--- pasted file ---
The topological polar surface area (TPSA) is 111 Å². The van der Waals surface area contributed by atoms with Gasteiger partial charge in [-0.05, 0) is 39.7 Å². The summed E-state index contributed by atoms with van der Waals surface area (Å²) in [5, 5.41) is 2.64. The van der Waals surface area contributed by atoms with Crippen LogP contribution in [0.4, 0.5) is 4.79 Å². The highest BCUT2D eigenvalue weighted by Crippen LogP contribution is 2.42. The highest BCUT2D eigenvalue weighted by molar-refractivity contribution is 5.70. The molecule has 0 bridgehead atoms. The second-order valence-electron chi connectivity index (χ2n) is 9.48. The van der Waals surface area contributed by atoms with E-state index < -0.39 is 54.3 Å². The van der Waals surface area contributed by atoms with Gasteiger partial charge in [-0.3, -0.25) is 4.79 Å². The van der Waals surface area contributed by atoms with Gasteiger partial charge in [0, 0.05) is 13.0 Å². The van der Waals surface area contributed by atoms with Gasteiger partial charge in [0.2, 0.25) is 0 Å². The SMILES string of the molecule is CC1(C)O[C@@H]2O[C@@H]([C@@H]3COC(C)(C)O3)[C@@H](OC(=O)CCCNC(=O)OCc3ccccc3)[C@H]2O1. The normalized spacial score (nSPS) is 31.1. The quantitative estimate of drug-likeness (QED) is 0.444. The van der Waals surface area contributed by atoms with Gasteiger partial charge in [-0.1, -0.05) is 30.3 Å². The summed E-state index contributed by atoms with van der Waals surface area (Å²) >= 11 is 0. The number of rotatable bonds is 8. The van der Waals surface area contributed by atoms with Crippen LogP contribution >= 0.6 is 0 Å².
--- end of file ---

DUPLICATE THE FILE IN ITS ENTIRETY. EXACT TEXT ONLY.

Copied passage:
The topological polar surface area (TPSA) is 111 Å². The van der Waals surface area contributed by atoms with Gasteiger partial charge in [-0.05, 0) is 39.7 Å². The summed E-state index contributed by atoms with van der Waals surface area (Å²) in [5, 5.41) is 2.64. The van der Waals surface area contributed by atoms with Crippen LogP contribution in [0.4, 0.5) is 4.79 Å². The highest BCUT2D eigenvalue weighted by Crippen LogP contribution is 2.42. The highest BCUT2D eigenvalue weighted by molar-refractivity contribution is 5.70. The molecule has 0 bridgehead atoms. The second-order valence-electron chi connectivity index (χ2n) is 9.48. The van der Waals surface area contributed by atoms with E-state index < -0.39 is 54.3 Å². The van der Waals surface area contributed by atoms with Gasteiger partial charge in [-0.3, -0.25) is 4.79 Å². The van der Waals surface area contributed by atoms with Gasteiger partial charge in [0, 0.05) is 13.0 Å². The van der Waals surface area contributed by atoms with Gasteiger partial charge in [0.2, 0.25) is 0 Å². The SMILES string of the molecule is CC1(C)O[C@@H]2O[C@@H]([C@@H]3COC(C)(C)O3)[C@@H](OC(=O)CCCNC(=O)OCc3ccccc3)[C@H]2O1. The normalized spacial score (nSPS) is 31.1. The quantitative estimate of drug-likeness (QED) is 0.444. The van der Waals surface area contributed by atoms with Gasteiger partial charge in [-0.1, -0.05) is 30.3 Å². The summed E-state index contributed by atoms with van der Waals surface area (Å²) >= 11 is 0. The number of rotatable bonds is 8. The van der Waals surface area contributed by atoms with Crippen LogP contribution >= 0.6 is 0 Å².